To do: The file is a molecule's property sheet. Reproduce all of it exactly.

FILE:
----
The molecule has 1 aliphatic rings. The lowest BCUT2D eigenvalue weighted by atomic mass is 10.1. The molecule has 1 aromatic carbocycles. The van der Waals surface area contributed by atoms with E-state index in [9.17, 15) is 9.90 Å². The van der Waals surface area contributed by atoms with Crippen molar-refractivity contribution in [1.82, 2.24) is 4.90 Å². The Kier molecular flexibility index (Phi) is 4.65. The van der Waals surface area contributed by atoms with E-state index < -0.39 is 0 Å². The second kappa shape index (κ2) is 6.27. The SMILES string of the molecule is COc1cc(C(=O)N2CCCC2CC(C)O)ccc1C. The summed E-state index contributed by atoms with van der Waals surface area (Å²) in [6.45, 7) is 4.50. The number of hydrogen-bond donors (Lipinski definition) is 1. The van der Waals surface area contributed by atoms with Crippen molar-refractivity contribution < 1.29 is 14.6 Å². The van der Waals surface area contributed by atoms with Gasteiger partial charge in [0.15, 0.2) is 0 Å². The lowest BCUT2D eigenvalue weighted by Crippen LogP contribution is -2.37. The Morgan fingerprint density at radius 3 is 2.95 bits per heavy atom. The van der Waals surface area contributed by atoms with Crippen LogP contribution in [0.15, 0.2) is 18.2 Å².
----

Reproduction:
The molecule has 1 aliphatic rings. The lowest BCUT2D eigenvalue weighted by atomic mass is 10.1. The molecule has 1 aromatic carbocycles. The van der Waals surface area contributed by atoms with E-state index in [9.17, 15) is 9.90 Å². The van der Waals surface area contributed by atoms with Crippen molar-refractivity contribution in [1.82, 2.24) is 4.90 Å². The Kier molecular flexibility index (Phi) is 4.65. The van der Waals surface area contributed by atoms with E-state index < -0.39 is 0 Å². The second kappa shape index (κ2) is 6.27. The SMILES string of the molecule is COc1cc(C(=O)N2CCCC2CC(C)O)ccc1C. The summed E-state index contributed by atoms with van der Waals surface area (Å²) in [6.45, 7) is 4.50. The number of hydrogen-bond donors (Lipinski definition) is 1. The van der Waals surface area contributed by atoms with Crippen molar-refractivity contribution < 1.29 is 14.6 Å². The van der Waals surface area contributed by atoms with Gasteiger partial charge in [0.15, 0.2) is 0 Å². The lowest BCUT2D eigenvalue weighted by Crippen LogP contribution is -2.37. The Morgan fingerprint density at radius 3 is 2.95 bits per heavy atom. The van der Waals surface area contributed by atoms with Crippen LogP contribution in [0.15, 0.2) is 18.2 Å².